1. At the outset, if you are running a business at a premises, then you have the liability in law to pay the rates. If the premises were occupied before you leased them, then that other person owes the liability for the rates. If the premises were unoccupied for a period, then an exemption could be applied for. In so far as rates are concerned, you can call for an assessment to be made if you believe them to be too high. The attitude of many Councils is simply to make a demand and then seek payment through their solicitors, without seeing what the situation is on the ground. If a proper rates assessment is made, the level of the rates often is not so high.
2. Be aware that a lease does not have to be in writing to exist. However, there must be some evidence in writing for it to be proved in court or be binding in law. YOur landlord might have a tax problem if he has not declared all the monies he has received from you and may be amenable to some agreement on rates, as if the premises were not leased, then he would have the potential liability for rates - subject to an exemption which might be applied for if there was no business there.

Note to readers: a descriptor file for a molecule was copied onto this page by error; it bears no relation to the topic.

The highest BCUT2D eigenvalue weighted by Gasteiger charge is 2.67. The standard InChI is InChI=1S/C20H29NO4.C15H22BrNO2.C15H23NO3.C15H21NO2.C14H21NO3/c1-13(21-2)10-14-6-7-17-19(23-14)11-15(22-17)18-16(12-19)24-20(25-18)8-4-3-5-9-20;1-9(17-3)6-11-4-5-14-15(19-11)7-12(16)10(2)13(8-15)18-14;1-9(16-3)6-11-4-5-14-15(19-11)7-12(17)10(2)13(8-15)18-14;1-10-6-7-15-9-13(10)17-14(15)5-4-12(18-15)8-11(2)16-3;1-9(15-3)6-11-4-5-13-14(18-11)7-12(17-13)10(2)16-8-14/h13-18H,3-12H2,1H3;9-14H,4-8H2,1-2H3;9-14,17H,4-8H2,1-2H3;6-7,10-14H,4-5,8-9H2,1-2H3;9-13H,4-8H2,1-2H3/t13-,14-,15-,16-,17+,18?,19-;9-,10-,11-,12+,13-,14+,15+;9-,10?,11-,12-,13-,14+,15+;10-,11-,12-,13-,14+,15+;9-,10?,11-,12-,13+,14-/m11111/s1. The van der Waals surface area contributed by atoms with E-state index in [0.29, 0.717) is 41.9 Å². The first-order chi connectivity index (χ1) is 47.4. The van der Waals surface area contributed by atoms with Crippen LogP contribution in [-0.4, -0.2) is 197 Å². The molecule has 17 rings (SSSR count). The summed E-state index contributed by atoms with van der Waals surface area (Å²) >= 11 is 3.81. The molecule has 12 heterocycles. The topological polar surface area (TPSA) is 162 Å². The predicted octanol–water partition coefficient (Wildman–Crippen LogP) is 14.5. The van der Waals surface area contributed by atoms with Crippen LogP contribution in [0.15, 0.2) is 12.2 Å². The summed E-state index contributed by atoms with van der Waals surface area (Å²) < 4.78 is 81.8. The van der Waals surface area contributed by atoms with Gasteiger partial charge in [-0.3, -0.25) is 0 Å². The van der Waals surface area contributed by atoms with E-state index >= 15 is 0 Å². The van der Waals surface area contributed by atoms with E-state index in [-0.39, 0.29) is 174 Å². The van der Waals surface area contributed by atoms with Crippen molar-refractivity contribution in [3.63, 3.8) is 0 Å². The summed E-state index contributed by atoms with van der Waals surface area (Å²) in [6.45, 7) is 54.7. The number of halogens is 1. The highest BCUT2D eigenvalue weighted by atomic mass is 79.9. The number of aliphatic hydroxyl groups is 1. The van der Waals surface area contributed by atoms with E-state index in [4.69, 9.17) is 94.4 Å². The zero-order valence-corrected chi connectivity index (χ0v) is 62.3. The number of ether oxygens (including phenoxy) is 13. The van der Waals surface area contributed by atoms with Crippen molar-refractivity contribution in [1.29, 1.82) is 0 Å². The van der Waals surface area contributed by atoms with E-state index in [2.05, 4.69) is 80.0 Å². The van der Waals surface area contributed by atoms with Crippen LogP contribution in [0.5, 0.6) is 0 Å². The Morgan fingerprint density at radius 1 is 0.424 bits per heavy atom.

3. If there is some evidence in writing, as there clearly is in relation to payment, this is sufficient written evidence to prove the lease. Accordingly, even though the lease itself is not in writing, it is sufficient that there is evidence in writing of the lease, as here.
4. Just because you have had no contact with the Council, this does not mean that you don't pay rates. This might enable you to negotiate a payment plan. The on us on you to pay the rates when they are due. However, be aware that Councils are cash-strapped, and are adopting a bolshie approach to rates at the moment as their budgets are totally out of line. If you want the issue of employment taken into account, then you are better off negotiating your situation with some county Councillor who may have some influence with the Rates collector when it comes to dealing with you. Currently, there are a myriad of cases where Councils have rushed to judgment against firms after revising up rates and find that they are putting their rate payers into bankruptcy, as the judgment makes them insolvent. You will find there is no room for negotiation with the Council lawyers. You are better off dealing with it politically.
Best of Luck
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